Although I’m in favour of all kind of ways of testing mechanisme, it seems a little bit hardcore? I suppose you guys have 100 if not 1000 of tests, which can take a long time to run? And so the dev will have to wait a long time for his commit to be finished!?

    As @Rudi mentioned, Continues Integration is the way to go. Personally I love Jenkins, which works very well with php+phpunit.

    But hey, that’s only my point of view.

    Keep up to good work.

    Smugmug Lover

  9. January 24, 2012 at 11:42 pm

    SmugMug is awesome! Heroes, Sorcerers and the whole gang! Always innovative and delivering great new features with a fresh twist of amusing lingo that makes me smile! Keep it coming! For now, I will remain a photographer and let the Sorcerers do their magic!

  10. January 25, 2012 at 9:14 am

    @bmagix: It’s up to the developer to decide what branch(es) they want all tests to run. Personally I don’t run all tests until I’m committing to trunk or a major feature branch, tiny or short lived branches don’t do this.

    We’re working towards CI, this was a quick and easy way to get ourselves in the ‘always test’ mindset 🙂

  11. January 25, 2012 at 10:06 am

    @Ryan Oh right, I see. I missed the point (I need to learn to read correctly lol) where the precommit.sh is commited within project itself and so configurable by the dev for its needs. So for example if the dev writes 1 new Test class he can decide to only configure that test in the precommit file?

    Interesting hack for small unit testing 🙂

  12. January 25, 2012 at 12:08 pm

    Very cool. FYIW, I’d love to see the ability to subscribe to future blog posts via email (akin to the method used on the primary new.smugmug.com blog).

    • January 25, 2012 at 1:55 pm

      @Cody Just added the Subscribe-by-Email option, sorry we forgot about it earlier!

  13. Boris
    January 25, 2012 at 10:09 pm

    As already other guys commented – continuous integration by checking ALL commits is the way.. To check only some commits and some not is bringing possible troubles for the future..

  14. January 26, 2012 at 5:32 am

    Love the Seinfeld reference…”No soup for you….!” Who says geeks have no humor?

  15. January 26, 2012 at 11:38 am

    Cool, I’m looking forward to seeing what else your sorcerers are up to. I’m interested in hearing about why you’re transitioning from bzr to git. (Personally, I love git but haven’t experimented with bzr).

  16. January 30, 2012 at 1:11 pm

    Guys –

    I’m new to your Blog but I’ve been having a continuous issue with my Slideshow function. I’ve included my latest E-Mail to the “Heroes” Group and they suggested that I post here. Here is a statement of the problem: “I’ve shut off all Watermarks in my Galleries. However, when you start a Slideshow that incredibly lousy Smug Mug “PROOF” continues to show up part way through the show. How do I keep that Watermark from appearing?” Now this issue has been going on for over a year and I’ve totally worn out about five sets of “Heroes”! Doc found a “Bug” in the Code over a year ago and indicated that it was passed to you guys for resolution. Still no joy!! I re-sent it again last week to the “Heroes”. Again Doc identified the issue, and again it was passed to you guys to work the problem. I need help here!! Please review the very extensive E-Mails that have been floating back-and-forth between me and the “Heroes”. Thank you for your help with this issue!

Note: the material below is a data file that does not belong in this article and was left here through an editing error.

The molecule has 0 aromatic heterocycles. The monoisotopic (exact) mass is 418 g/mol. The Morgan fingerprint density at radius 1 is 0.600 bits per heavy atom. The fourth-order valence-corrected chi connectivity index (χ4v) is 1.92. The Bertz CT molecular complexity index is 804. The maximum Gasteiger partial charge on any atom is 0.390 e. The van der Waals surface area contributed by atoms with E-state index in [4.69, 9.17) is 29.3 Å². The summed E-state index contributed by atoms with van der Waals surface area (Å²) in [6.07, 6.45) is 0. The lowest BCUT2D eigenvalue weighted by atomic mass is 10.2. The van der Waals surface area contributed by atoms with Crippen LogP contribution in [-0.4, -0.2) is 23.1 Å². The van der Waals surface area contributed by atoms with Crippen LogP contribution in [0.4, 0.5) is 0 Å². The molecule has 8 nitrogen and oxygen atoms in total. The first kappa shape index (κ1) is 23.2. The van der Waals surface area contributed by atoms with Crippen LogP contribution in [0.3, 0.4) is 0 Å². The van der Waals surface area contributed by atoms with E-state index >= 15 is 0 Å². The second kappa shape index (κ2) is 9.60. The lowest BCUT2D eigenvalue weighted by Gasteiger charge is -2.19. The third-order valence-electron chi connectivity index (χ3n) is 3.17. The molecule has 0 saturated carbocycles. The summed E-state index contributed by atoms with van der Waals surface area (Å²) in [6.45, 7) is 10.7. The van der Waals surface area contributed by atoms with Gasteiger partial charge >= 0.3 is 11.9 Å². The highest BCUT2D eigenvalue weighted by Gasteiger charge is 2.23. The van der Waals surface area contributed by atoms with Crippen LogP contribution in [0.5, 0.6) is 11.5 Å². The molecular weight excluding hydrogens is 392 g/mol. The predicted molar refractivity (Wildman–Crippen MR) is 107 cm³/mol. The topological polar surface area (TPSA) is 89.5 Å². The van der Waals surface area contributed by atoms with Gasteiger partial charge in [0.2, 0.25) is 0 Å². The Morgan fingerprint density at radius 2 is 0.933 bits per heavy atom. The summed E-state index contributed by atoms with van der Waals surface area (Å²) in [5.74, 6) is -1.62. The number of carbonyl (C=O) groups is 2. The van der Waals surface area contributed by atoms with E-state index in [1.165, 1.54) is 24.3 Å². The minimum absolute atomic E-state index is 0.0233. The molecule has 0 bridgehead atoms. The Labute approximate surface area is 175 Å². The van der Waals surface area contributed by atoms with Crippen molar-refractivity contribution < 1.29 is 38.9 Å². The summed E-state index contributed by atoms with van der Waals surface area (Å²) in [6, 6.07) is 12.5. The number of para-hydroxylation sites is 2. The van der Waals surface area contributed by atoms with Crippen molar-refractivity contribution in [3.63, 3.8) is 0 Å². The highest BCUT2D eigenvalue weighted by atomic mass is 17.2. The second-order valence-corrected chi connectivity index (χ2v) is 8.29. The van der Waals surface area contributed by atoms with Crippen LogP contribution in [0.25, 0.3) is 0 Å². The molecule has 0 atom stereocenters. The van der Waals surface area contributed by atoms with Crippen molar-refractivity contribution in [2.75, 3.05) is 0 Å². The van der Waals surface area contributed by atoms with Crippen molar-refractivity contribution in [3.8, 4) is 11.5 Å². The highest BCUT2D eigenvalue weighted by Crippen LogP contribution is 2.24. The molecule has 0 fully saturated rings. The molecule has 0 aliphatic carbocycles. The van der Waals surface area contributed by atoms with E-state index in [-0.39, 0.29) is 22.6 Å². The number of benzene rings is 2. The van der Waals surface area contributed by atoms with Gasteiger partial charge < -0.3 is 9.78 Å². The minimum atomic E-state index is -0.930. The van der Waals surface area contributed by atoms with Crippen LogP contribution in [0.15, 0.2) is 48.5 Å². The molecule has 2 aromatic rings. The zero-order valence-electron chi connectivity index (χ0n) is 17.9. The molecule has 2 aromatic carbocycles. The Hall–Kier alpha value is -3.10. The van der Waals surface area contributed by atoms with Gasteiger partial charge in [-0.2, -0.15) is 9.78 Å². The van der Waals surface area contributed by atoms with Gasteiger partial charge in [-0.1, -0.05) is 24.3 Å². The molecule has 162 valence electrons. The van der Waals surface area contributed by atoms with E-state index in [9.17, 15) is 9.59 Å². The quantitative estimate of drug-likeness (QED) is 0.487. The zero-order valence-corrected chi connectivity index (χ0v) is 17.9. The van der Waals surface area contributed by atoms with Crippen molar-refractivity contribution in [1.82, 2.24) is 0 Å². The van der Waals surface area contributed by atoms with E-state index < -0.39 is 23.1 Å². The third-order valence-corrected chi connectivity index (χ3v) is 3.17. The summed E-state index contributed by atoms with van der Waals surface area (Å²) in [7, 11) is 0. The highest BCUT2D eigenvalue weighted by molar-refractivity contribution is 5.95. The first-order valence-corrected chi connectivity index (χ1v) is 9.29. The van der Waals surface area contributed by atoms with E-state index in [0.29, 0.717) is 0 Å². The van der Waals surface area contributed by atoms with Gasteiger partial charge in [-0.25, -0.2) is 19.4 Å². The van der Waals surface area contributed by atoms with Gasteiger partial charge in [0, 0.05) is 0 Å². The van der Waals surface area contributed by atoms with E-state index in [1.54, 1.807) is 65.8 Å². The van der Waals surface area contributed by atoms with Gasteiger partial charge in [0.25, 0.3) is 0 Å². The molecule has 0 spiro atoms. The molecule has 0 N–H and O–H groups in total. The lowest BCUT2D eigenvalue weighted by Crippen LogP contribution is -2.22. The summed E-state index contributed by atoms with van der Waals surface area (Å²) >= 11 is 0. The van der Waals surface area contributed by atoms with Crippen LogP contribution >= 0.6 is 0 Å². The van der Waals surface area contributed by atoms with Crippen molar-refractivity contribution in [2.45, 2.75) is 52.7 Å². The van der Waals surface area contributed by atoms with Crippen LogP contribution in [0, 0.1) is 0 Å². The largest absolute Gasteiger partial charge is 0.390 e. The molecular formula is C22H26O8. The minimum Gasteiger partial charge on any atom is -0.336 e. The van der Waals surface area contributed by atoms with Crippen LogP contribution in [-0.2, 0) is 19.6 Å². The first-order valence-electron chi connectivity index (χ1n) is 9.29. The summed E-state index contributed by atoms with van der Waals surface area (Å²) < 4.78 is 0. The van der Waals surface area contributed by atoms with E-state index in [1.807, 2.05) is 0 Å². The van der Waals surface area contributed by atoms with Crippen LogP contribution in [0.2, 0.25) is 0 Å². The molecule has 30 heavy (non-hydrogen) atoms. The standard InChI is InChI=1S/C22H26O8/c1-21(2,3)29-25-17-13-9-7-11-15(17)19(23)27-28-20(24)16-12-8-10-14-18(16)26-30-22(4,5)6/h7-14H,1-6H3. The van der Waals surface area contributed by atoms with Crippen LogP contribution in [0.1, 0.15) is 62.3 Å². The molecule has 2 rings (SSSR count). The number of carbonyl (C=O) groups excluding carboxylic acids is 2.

– Vic

  17. January 30, 2012 at 1:29 pm

    @Victor: Sorry you’re still having problems! I’ve contacted our Heroes and they are tracking the issue you reported to them. In the future it’s still best to contact them for any issues. Thanks!

    • January 30, 2012 at 4:27 pm

      Ryan –

      Not so fast. I feel like a ping pong ball here. I was working with the Heroes and they sent me to you. Now you’re trying to push me back to them. Someone at Smug Mug needs to take ownership of this problem. This situation has been going on for over a year now, and I still don’t have a resolution. There is a “bug” in the code. Everyone seems to agree on that. This needs to be fixed. I am not happy about being handed-off again.

      This needs to be bumped up the chain to your Supervision.

      Vic

      • January 31, 2012 at 1:22 pm

        Victor,

        We are actively looking into this issue at the moment. I agree that this issue has been open for a long time, but juggling priorities between new features and fixes is not simple and sometimes issues fall through the cracks. Sorry that this happened to be one of those issues.

      • January 31, 2012 at 2:12 pm

        Miikka –

        Thank you for your response. I also understand something about priorities. This issue has been one of mine for a long, long time. I also understand that no one wants to tackle this kind of a fix; it’s intermittent, very frustrating to sort out and understand the potential causes, and I may be the only one in the World with this problem.

        However, I am glad that perhaps now I will be on a “front burner”. I assume that someone in the organization has been charged with the responsibility of keeping me informed as to the resolution progress.

        Thank you.

        Vic

  18. August 21, 2012 at 8:28 am

    Nathan Gehman :
    Love the Seinfeld reference…”No soup for you….!” Who says geeks have no humor?

    +1

  1. No trackbacks yet.
Comments are closed.
%d bloggers like this: